'Miscommunication' leads employer to think worker was job candidate

In unjustified dismissal case, worker claims he was fired before starting work

'Miscommunication' leads employer to think worker was job candidate

The Employment Relations Authority recently dealt with a case involving a worker who was dismissed from their job before even starting work.

The worker had seen an online job advertisement, applied for a position as an installer with Terra Lana Products Limited, and was offered the role.

After signing an individual employment agreement, the worker was set to start work but needed to delay their start date due to a family bereavement.

Was the worker employed?

A central question in this case was whether the worker could be considered an employee, given that they had not actually started work.

The Authority found that the worker was a "person intending to work" under section 6(1)(b)(ii) of the Employment Relations Act 2000, as they had been offered and accepted work as an employee and had signed an individual employment agreement.

However, the employer argued that the events leading to the dismissal were the result of an internal miscommunication, with the general manager mistakenly believing that the worker was a potential candidate for employment rather than an employee.

Despite this, the ERA was satisfied that the worker had accepted the role and was set to commence work on an agreed date.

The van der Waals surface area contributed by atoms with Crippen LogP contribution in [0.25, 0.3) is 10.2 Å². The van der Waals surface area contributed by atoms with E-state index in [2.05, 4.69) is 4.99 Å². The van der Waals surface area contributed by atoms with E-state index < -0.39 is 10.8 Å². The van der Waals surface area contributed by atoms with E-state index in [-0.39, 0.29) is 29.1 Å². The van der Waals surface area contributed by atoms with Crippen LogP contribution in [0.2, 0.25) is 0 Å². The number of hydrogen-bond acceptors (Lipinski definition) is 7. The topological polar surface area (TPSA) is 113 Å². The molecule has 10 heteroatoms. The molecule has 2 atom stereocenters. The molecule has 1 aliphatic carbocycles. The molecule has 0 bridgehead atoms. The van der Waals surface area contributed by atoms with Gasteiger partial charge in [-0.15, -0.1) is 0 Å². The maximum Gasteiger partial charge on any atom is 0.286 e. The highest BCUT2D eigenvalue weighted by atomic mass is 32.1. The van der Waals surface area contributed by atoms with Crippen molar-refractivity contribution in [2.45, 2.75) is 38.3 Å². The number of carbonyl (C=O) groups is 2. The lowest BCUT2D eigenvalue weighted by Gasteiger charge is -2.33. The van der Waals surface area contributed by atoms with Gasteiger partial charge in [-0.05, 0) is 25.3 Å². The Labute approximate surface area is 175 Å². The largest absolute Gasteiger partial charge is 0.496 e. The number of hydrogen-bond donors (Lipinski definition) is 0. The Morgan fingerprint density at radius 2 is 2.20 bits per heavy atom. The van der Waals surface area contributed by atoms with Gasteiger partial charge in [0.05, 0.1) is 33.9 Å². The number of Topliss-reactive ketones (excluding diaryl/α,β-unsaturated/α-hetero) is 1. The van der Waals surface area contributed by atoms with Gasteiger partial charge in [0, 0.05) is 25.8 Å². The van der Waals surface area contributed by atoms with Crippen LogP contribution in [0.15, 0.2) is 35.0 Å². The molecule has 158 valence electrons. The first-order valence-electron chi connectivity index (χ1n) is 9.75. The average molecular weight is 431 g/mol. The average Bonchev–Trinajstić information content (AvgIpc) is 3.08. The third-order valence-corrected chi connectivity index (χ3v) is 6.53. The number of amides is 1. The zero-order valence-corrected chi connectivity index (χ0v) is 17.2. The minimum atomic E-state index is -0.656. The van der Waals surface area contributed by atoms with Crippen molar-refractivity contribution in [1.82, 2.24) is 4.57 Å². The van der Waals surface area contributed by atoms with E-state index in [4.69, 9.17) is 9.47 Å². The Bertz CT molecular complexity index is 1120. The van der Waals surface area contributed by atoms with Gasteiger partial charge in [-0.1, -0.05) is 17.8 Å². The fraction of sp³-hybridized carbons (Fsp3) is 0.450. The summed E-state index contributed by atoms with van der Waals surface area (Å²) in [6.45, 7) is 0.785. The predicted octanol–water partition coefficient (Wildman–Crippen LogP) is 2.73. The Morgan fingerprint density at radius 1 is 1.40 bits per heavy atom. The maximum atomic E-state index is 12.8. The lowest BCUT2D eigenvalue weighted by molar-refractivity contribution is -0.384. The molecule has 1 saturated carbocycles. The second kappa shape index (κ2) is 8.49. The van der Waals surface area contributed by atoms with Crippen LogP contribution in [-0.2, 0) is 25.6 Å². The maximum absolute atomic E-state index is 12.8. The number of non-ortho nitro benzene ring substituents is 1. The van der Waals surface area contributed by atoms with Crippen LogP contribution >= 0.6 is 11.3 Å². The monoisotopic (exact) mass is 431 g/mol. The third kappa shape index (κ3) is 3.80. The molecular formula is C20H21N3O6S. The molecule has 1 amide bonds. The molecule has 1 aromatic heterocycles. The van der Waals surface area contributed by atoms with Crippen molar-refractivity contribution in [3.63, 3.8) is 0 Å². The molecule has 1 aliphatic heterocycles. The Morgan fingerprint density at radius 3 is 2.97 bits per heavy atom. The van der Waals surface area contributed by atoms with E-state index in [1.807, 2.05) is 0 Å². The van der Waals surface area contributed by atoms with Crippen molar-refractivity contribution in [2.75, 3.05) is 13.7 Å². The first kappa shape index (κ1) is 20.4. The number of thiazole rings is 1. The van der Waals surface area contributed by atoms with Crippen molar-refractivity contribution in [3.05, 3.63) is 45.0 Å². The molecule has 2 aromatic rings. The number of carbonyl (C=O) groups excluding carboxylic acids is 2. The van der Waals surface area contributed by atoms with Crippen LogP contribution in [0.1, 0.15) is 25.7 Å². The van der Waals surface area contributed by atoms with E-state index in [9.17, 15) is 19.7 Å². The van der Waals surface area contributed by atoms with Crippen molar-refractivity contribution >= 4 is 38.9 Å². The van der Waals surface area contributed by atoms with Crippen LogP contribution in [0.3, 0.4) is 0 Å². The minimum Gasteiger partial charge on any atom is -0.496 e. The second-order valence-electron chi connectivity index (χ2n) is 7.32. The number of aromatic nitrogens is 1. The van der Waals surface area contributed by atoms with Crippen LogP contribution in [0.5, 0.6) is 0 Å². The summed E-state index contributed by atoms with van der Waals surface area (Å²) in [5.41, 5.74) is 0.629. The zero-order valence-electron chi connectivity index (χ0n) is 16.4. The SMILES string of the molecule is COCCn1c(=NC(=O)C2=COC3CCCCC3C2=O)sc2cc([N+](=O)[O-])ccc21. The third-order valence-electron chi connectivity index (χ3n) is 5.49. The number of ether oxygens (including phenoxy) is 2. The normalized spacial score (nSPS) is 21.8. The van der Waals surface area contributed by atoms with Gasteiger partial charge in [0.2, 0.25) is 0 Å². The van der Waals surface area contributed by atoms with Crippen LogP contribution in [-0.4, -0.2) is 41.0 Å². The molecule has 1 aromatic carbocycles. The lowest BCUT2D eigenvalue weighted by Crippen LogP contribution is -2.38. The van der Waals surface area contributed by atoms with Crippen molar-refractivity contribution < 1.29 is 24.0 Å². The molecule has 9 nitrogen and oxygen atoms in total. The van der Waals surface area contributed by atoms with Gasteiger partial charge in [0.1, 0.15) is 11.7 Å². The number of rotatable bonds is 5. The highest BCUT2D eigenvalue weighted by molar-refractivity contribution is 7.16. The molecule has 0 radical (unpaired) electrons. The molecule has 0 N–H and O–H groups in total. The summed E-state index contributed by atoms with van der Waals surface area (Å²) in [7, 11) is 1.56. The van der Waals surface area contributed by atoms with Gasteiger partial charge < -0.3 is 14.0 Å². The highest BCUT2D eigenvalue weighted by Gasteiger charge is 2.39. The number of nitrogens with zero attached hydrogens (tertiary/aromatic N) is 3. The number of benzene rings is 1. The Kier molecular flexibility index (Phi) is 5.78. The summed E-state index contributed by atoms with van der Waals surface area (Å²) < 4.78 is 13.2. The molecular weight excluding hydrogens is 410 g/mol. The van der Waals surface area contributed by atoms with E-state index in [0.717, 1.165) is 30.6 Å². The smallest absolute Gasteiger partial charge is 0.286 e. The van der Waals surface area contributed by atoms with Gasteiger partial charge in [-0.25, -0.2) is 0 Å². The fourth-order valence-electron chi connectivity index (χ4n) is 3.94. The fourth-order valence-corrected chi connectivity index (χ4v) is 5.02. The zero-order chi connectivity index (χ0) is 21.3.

Unjustified dismissal

The Authority found that the worker was indeed an employee, despite not having physically started work, as they met the definition of a "person intending to work" under the Employment Relations Act 2000.

The ERA determined that the worker was unjustifiably dismissed, and awarded them compensation for lost wages and humiliation, loss of dignity, and injury to feelings.

The Authority found that the worker was dismissed during a phone call with the branch manager, who told them "We can't have you" and later confirmed, "As of now you're not employed with us."

Despite the employer's attempts to rectify the situation by claiming there had been a misunderstanding, the Authority determined that the dismissal was unjustified.

As the Authority noted, "While I accept, as submitted by [the employer], that the events arose from an internal misunderstanding, there was no substantive justification for the dismissal. There was no issue as to [the worker's] conduct or performance that could be said to have provided a justification for dismissal."

Having found that the worker was unjustifiably dismissed, the Authority awarded them compensation for lost wages and humiliation, loss of dignity, and injury to feelings.

The worker was awarded $3,500 in lost wages, calculated based on the difference in their hourly rate at their new job over a period of 35 weeks.

The ERA also ordered the employer to pay the worker $15,000 as compensation for humiliation, loss of dignity, and injury to feelings.

Additionally, the employer was found to have breached the notice period provisions in the individual employment agreement. The Authority ordered the employer to pay a penalty of $3,000, with half to be paid to the worker and half to the Authority via the Crown account, as well as $2,080 to the worker for the unpaid notice period.

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